More tax co-operation

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Bahrain has announced its willingness to work with the OECD in eliminating harmful tax practices, after being included last year on an OECD list of 35 tax havens. Bahrain committed to transparency and exchange of information and said it would change its laws where necessary by the end of 2005, working with the OECD.

It will now not be considered for inclusion on an OECD list of non-cooperative countries and territories and will be invited to attend the next meeting of the OECD Global Forum on tax practices. The Bahrain government said its commitment “will further strengthen Bahrain’s position as a leading, well-regulated financial centre, without changing Bahrain’s policy on taxation and on promoting investment.” Aruba, which also featured on the tax haven list, has also made a commitment to eliminate harmful tax practices by December 31, 2005. In July, the OECD announced that Tonga, another country on last year’s list, is no longer considered a tax haven and will not be included in any OECD list of unco-operative jurisdictions. Bermuda, the Cayman Islands, Cyprus, the Isle of Man, Malta, Mauritius, the Netherlands Antilles, San Marino and the Seychelles have already made commitments to work with the OECD on harmful tax practices. Over the coming months, the OECD will continue to engage in discussions with other jurisdictions interested in co-operating to address the issues raised by harmful tax practices.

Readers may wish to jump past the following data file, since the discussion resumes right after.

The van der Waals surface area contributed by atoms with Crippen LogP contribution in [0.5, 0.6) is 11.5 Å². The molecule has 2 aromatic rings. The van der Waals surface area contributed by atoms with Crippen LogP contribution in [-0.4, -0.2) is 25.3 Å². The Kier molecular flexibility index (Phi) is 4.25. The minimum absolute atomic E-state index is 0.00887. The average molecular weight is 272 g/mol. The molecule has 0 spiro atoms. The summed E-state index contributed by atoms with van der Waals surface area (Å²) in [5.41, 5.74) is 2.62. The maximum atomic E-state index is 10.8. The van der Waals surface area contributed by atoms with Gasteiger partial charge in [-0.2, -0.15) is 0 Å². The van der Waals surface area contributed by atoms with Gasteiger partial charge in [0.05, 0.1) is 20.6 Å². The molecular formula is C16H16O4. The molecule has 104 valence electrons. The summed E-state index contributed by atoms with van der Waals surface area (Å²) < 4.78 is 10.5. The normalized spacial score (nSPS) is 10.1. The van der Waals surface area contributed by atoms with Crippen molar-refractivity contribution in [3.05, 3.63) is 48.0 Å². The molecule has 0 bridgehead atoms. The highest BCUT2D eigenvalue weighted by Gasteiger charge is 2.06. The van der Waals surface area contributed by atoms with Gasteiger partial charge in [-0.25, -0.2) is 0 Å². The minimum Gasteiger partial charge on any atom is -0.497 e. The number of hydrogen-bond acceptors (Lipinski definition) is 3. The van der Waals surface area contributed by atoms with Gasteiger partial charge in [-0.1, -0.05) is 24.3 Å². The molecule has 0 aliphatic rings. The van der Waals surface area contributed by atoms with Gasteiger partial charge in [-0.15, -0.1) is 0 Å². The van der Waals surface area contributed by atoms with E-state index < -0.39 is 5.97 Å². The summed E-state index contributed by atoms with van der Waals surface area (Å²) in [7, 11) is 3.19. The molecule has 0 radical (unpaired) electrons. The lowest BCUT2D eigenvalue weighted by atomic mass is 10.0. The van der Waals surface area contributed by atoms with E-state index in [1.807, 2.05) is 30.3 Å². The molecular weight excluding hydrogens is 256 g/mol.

©OECD Observer No 228, September 2001




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